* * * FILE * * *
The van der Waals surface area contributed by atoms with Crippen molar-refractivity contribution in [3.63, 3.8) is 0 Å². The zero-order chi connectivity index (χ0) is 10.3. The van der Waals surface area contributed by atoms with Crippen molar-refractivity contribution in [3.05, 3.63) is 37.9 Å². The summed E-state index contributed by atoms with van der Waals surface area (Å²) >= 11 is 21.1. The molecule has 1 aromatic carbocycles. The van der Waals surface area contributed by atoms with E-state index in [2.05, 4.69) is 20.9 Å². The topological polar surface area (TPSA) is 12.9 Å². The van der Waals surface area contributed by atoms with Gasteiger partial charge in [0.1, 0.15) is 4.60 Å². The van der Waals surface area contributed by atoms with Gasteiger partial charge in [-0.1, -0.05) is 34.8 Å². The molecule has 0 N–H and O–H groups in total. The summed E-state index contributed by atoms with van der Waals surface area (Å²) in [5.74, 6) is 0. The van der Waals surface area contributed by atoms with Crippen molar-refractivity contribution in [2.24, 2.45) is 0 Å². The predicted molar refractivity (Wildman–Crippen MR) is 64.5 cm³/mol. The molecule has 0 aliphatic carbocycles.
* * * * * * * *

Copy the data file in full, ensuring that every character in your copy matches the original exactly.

The van der Waals surface area contributed by atoms with Crippen molar-refractivity contribution in [3.63, 3.8) is 0 Å². The zero-order chi connectivity index (χ0) is 10.3. The van der Waals surface area contributed by atoms with Crippen molar-refractivity contribution in [3.05, 3.63) is 37.9 Å². The summed E-state index contributed by atoms with van der Waals surface area (Å²) >= 11 is 21.1. The molecule has 1 aromatic carbocycles. The van der Waals surface area contributed by atoms with E-state index in [2.05, 4.69) is 20.9 Å². The topological polar surface area (TPSA) is 12.9 Å². The van der Waals surface area contributed by atoms with Gasteiger partial charge in [0.1, 0.15) is 4.60 Å². The van der Waals surface area contributed by atoms with Gasteiger partial charge in [-0.1, -0.05) is 34.8 Å². The molecule has 0 N–H and O–H groups in total. The summed E-state index contributed by atoms with van der Waals surface area (Å²) in [5.74, 6) is 0. The van der Waals surface area contributed by atoms with Crippen molar-refractivity contribution in [2.24, 2.45) is 0 Å². The predicted molar refractivity (Wildman–Crippen MR) is 64.5 cm³/mol. The molecule has 0 aliphatic carbocycles.